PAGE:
Erin Bilawchuk, left, executive director of the Compass Centre for Sexual Wellness, and Leslie Allen, CEO of the YWCA Edmonton.
Shaughn Butts / Postmedia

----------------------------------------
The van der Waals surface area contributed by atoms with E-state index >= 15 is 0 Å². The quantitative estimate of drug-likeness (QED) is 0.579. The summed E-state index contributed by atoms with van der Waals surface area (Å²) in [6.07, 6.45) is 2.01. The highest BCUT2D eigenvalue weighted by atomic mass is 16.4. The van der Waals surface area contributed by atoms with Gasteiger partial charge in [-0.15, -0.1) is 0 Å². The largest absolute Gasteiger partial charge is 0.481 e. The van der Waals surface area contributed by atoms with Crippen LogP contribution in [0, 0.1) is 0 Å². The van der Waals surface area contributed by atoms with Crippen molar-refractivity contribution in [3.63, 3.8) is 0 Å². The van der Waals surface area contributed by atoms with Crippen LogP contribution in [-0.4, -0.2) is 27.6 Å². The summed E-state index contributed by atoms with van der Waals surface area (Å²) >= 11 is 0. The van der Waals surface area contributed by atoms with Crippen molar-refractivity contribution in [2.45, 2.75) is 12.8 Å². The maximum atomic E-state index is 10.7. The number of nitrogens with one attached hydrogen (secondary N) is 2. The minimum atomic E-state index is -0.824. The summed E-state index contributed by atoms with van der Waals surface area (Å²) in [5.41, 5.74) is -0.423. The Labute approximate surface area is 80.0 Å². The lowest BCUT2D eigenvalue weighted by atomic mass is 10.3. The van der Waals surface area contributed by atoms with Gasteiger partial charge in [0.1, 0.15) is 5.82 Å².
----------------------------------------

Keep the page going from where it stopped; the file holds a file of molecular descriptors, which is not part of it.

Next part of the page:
A growing demand for sexual health education and supports has inspired two established Edmonton agencies to team up to expand their reach.The Compass Centre for Sexual Wellness announced last week it’s joining the YWCA Edmonton family of services. The new relationship comes at a critical time for a province and city dealing with extremely high rates of sexually transmitted infections (STIs).“You have to up the ante around education if you want to begin to move the needle around the shame and blame issue, and the minute we can pull down those barriers, and people can start talking more freely about sex and sexual activity and what that looks like, I would think that’s when we’re going to see shifts in numbers in things like syphilis,” said YWCA chief executive Leslie Allen.Alberta Health Services declared an outbreak of syphilis on July 16, releasing new numbers that indicate the Edmonton area is at the outbreak‘s epicentre. Almost two-thirds of the 1,536 cases across the province were reported in this region in 2018. That’s almost a tenfold increase over 2014, according to health officials.The solutions, like getting tested for STIs and practicing safer sex, might seem simple, but they require outreach and access to knowledge.“It’s believed that one of the reasons the numbers are so high in Alberta is because we have a really transient population, but I believe it’s because of that lack of education,” said Compass executive director Erin Bilawchuk.But costs for non-profit organizations like Compass keep going up, while funding remains at stand-still and donors hard to come by.Dissolving Compass and delivering sexual health support and education programs through the YWCA’s office on Jasper Avenue frees up more money for staff to deliver services. For example, leasing costs of up to $85,000 per year can now be marshalled towards expanding programming, services, and employee support.Compass programs that will now be delivered by YWCA Edmonton include education for community groups, support for individuals around sexual health, STIs, pregnancy testing and reproductive rights, and multicultural community outreach.“As we’ve seen from the release of the syphilis numbers, sexual health education isn’t just about the anatomy of sex, it’s about everything. It covers myths, healthy relationships, consent, birth control, contraception, STIs, and empowers young people to make informed decisions that will impact the rest of their lives. When they are informed, they make better decisions. They know what a healthy relationship looks like. They have the language and tools to identify for themselves,” said Bilawchuk.Learning about healthy relationships and positive sexuality from easy-to-access internet sources is like trying to learn how to drive by watching the Fast and the Furious, said Bilawchuk.Bringing sexual wellness programs to the YWCA will bring existing YWCA clients closer to services they might need, said Allen. Working under the YWCA’s roof, sexual wellness support and education workers will be working alongside YWCA’s existing counselling and disability services, reducing the need for clients who might be re-traumatized from having to tell their story over and over.Sexual wellness staff will be working out of the YWCA office as of Aug. 21, but are planning for a seamless transition. They will have the same phone number Compass has always had, and are already booking educational sessions for the next school year.The YWCA is also committed to keeping and supporting workers with market value salaries, said Allen. Turnover can be a challenge at busy non-profits, and the YWCA doesn’t want workers to get burned out. “What does that do to a client, who needs one-on-one support?” said Allen.The move, which will see Allen take over the leadership role once assumed by Bilawchuk, is a win-win, both said.“We’re saying hello to better service, more people, better staff wellness, growth and opportunity. The only thing we’re saying goodbye to is a building,” said Bilawchuk.email@example.com